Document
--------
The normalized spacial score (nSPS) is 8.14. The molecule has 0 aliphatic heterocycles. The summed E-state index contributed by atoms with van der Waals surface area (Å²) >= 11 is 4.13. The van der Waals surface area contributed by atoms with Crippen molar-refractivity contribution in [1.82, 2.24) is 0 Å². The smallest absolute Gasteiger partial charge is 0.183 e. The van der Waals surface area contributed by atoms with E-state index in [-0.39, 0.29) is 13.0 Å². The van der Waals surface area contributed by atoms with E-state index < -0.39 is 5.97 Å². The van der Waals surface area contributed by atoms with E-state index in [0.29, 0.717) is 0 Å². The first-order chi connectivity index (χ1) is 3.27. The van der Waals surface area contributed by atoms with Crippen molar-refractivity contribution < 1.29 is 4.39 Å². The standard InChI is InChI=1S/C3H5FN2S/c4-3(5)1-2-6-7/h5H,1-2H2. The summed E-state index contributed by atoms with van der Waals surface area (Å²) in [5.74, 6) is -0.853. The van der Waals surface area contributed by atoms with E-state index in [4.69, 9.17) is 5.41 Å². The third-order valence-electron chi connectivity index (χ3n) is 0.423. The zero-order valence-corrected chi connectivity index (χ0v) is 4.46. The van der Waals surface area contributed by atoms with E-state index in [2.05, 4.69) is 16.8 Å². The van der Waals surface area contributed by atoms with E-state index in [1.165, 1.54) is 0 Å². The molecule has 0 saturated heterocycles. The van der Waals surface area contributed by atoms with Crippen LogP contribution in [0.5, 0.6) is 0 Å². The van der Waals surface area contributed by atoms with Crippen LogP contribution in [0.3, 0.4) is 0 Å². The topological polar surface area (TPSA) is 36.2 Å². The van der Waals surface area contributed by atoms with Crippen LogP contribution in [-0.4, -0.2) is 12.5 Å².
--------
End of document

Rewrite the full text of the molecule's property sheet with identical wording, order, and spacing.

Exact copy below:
The normalized spacial score (nSPS) is 8.14. The molecule has 0 aliphatic heterocycles. The summed E-state index contributed by atoms with van der Waals surface area (Å²) >= 11 is 4.13. The van der Waals surface area contributed by atoms with Crippen molar-refractivity contribution in [1.82, 2.24) is 0 Å². The smallest absolute Gasteiger partial charge is 0.183 e. The van der Waals surface area contributed by atoms with E-state index in [-0.39, 0.29) is 13.0 Å². The van der Waals surface area contributed by atoms with E-state index < -0.39 is 5.97 Å². The van der Waals surface area contributed by atoms with E-state index in [0.29, 0.717) is 0 Å². The first-order chi connectivity index (χ1) is 3.27. The van der Waals surface area contributed by atoms with Crippen molar-refractivity contribution < 1.29 is 4.39 Å². The standard InChI is InChI=1S/C3H5FN2S/c4-3(5)1-2-6-7/h5H,1-2H2. The summed E-state index contributed by atoms with van der Waals surface area (Å²) in [5.74, 6) is -0.853. The van der Waals surface area contributed by atoms with E-state index in [4.69, 9.17) is 5.41 Å². The third-order valence-electron chi connectivity index (χ3n) is 0.423. The zero-order valence-corrected chi connectivity index (χ0v) is 4.46. The van der Waals surface area contributed by atoms with E-state index in [2.05, 4.69) is 16.8 Å². The van der Waals surface area contributed by atoms with E-state index in [1.165, 1.54) is 0 Å². The molecule has 0 saturated heterocycles. The van der Waals surface area contributed by atoms with Crippen LogP contribution in [0.5, 0.6) is 0 Å². The van der Waals surface area contributed by atoms with Crippen LogP contribution in [0.3, 0.4) is 0 Å². The topological polar surface area (TPSA) is 36.2 Å². The van der Waals surface area contributed by atoms with Crippen LogP contribution in [-0.4, -0.2) is 12.5 Å².